At Apple Valley Animal Hospital, our dedicated veterinarians perform scheduled and emergency C-sections for Apple Valley dogs and cats.Request An Appointment
What is a C-Section?
A C-section (or cesarean) is major surgery. It involves the removal of puppies or kittens from the uterus of a dog or cat.
C-sections are often performed in emergency cases where an animal will not be able to safely give birth through natural means.
The recovery from a C-section is usually quite quick and complications are rare.
Preparing for a C-Section
If it is possible to do so safely, you should consider bathing your pet in the days leading up to the surgery. It may be a while until you are able to do so again once the surgery is complete. Bathing your pet before the surgery also mean that she will already be clean for the surgery itself and once she begins caring for her new puppies or kittens.
Your pet may eat the night before a C-section, but not the morning of the procedure. Water is fine right up until your appointment, as are any medications your pet has to take along with a small amount of food to encourage her to take it. Make sure you discontinue the use of any topical flea or tick products in the week leading up to the surgery.
Your vet will provide specific instructions for pre-operation well in advance.
- Why does my pet need a c-section?
C-sections are usually done in emergency situations for cats and dogs when an animal has been laboring for too long or will otherwise be unable to give birth naturally.
- Are there any risks associated with c-sections?
Complications as a result of C-sections are rare, but there are always risks involved with surgery. Potential complications could include:
- Pyometra: Uterine infection
- Post-operative hemorrhaging
- Anesthetic death
- What can I expect during the immediate recovery period?
Anesthesia should wear off shortly after the surgery. By the time most cats or dogs have returned home, they will have fully recovered from the effects of the anesthetic, however, it is possible for recovery to take up to 6 hours.
During this recovery period, keep a close eye on your pet to make sure that she does not hurt herself or her puppies by falling down or rolling over. Make sure she is fully aware and alert, has begun actively caring for her new babies, and is able to stand unassisted before leaving her alone.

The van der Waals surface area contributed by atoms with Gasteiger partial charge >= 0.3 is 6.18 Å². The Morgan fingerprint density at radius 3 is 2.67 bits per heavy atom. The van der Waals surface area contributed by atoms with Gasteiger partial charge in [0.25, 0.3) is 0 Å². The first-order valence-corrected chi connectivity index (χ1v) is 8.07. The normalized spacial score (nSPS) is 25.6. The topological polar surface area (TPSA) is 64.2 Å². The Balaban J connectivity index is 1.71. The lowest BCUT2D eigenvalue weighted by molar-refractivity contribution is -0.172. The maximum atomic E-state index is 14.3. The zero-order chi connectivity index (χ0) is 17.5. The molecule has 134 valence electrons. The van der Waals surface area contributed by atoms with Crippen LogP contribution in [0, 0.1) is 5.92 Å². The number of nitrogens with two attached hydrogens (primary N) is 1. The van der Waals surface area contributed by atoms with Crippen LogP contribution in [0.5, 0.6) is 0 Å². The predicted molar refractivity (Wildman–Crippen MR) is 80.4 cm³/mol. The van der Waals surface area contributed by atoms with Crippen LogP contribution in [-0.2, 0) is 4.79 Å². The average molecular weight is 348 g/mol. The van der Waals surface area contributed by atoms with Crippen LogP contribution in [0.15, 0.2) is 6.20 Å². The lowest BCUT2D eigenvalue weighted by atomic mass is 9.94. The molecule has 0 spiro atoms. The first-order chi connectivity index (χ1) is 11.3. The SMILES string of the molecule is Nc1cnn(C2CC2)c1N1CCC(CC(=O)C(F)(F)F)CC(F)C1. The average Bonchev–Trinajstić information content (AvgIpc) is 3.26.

Your new mom should begin eating within the first few hours of returning home. Make sure she is only having small amount of food or water at a time, but offer them to her every 15 minutes to half-hour for the first 24 hours post-surgery. If she eats or drinks too much, however, she could vomit.
During their nursing period, a dog or cat will require lots of food. For the first week post-surgery, she will need around one-and-a-half times her regular amount of food. By the time she's nursing for round 4 weeks, she should be eating anywhere from two to three times her normal amount of food. Make sure she is being fed a higher quality food too in order to give her and her new babies enough nutrition.
Home Care After a C-Section
After a C-section, the new mother and her babies should be closely watched for the first 24 hours to make sure the babies are safe.
You will need to stay up overnight and place the puppies or kittens on the teats of your pet to make sure they feed. This will also help the mother's natural hormones to kick in and encourage her mothering instincts.
You should make sure the environment around the newborns and mother is warm and dry. Ideally, this involves lots of towels and a source of warmth that is safe for them to be around. Replace the towels as they become wet.
Make sure there is always food and water available, new mothers need up to 3 times their regular amounts of food and water to produce milk for their children.
Keep a close eye on the mother's surgical wound. Monitor for signs of infection like swelling or redness and make sure the area stays clean.
Keeping their bed clean will also reduce the risk of infection, as will checking the umbilical cords for redness or swelling.